Friday, January 28, 2022

#2,700. I Vitelloni (1953) - Federico Fellini Triple Feature


So what is a “Vitelloni”?

Well, according to filmmaker extraordinaire Federico Fellini, it’s a man in his late 20s or early 30s who doesn’t work and spends his days with his buddies, chasing girls and wasting time.

That just about sums up the characters populating his 1953 award-winning comedy / drama, I Vitelloni.

Like many of the great director’s movies, I Vitelloni is semi-autobiographical: Five buddies – Moraldo (Franco Interlenghi), Fausto (Franco Fabrizi), Alberto (Alberto Sordi), Leopoldo (Leopoldo Trieste) and Riccardo (played by Riccardo Fellini, Federico’s brother) – all of whom are pushing 30 - live in a provincial town on the Adriatic coast.

Fausto is dating Moralda’s sister Sandra (Leonora Ruffo), and is forced to marry her when she becomes pregnant. But Fausto won’t let marriage get in the way of his having a good time, and is fired from his job when he makes an aggressive pass at Giulia (Lida Baarova), the wife of his boss (Carlo Romano).

As for the others, Leopoldo fancies himself a playwright, and is flattered when renowned actor Sergio Natali (Achille Majeroni) praises his newest opus, while the reserved and quiet Moraldo does what he can to hide Fausto’s philandering ways from his sister. Alberto lives off his mother and his sister Olga (Claude Farell) - though he is none too happy to discover Olga is dating a married man - and Riccardo hopes one day to become a famous singer.

Whether dressing up for the annual masquerade ball, playing pool, or simply staring out at the sea, these five friends dream of the day when they can leave their quiet, boring town behind. Only one of them, however, will find the courage to actually do so.

I Vitelloni is, indeed, a comedy, and features a handful of funny moments; in one scene, Alberto leans out of a car window and insults some workers on the side of the road, only to have the car break down immediately after. But it’s the characters and their laissez-faire attitude that makes this film so appealing, even when said characters are doing questionable things, like when Fausto leaves Sandra alone in a movie theater to pursue a married woman that had been sitting next to them.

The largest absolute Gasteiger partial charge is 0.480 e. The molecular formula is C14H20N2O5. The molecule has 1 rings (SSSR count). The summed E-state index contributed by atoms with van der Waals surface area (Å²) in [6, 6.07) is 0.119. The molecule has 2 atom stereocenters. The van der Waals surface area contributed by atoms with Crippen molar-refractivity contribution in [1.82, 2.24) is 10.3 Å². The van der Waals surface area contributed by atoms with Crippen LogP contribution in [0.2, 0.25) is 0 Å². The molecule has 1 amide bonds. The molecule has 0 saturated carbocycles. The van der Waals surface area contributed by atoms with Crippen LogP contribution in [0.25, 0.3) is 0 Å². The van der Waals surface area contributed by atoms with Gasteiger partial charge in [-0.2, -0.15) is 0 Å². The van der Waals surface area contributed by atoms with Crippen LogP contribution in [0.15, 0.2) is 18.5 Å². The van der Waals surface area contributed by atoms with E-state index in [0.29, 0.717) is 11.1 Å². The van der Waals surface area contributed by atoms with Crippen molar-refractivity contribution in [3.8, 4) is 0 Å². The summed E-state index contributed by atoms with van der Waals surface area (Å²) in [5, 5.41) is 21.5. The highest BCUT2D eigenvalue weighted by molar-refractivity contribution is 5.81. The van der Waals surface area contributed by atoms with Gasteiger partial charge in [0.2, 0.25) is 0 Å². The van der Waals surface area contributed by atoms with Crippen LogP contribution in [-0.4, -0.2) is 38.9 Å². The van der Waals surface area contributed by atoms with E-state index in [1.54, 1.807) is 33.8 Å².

But its their flaws that make these friends believable, and even when you want to smack some sense into them (Fausto’s father, played by Jean Brochard, does so to his son on a number of occasions), you can’t wait to see what the five of them will do next.

Cited as an influence on such movies as Martin Scorsese’s Mean Streets and George Lucas’s American Graffiti, I found as I was watching I Vitelloni that I couldn’t help comparing it to Barry Levinson’s Diner (though Levinson claims he had never seen this movie prior to writing and directing his 1982 film). Like I Vitelloni, the characters in Diner are a decent bunch of guys with no ambition; they hang out with one another and have a good time. When the responsibilities of life creep up on you, as they do all of us, who doesn’t think back to a time when there wasn’t a care in the world?

Well, for the characters in I Vitelloni, that’s pretty much every day of the week.

Must be nice.

Rating: 10 out of 10

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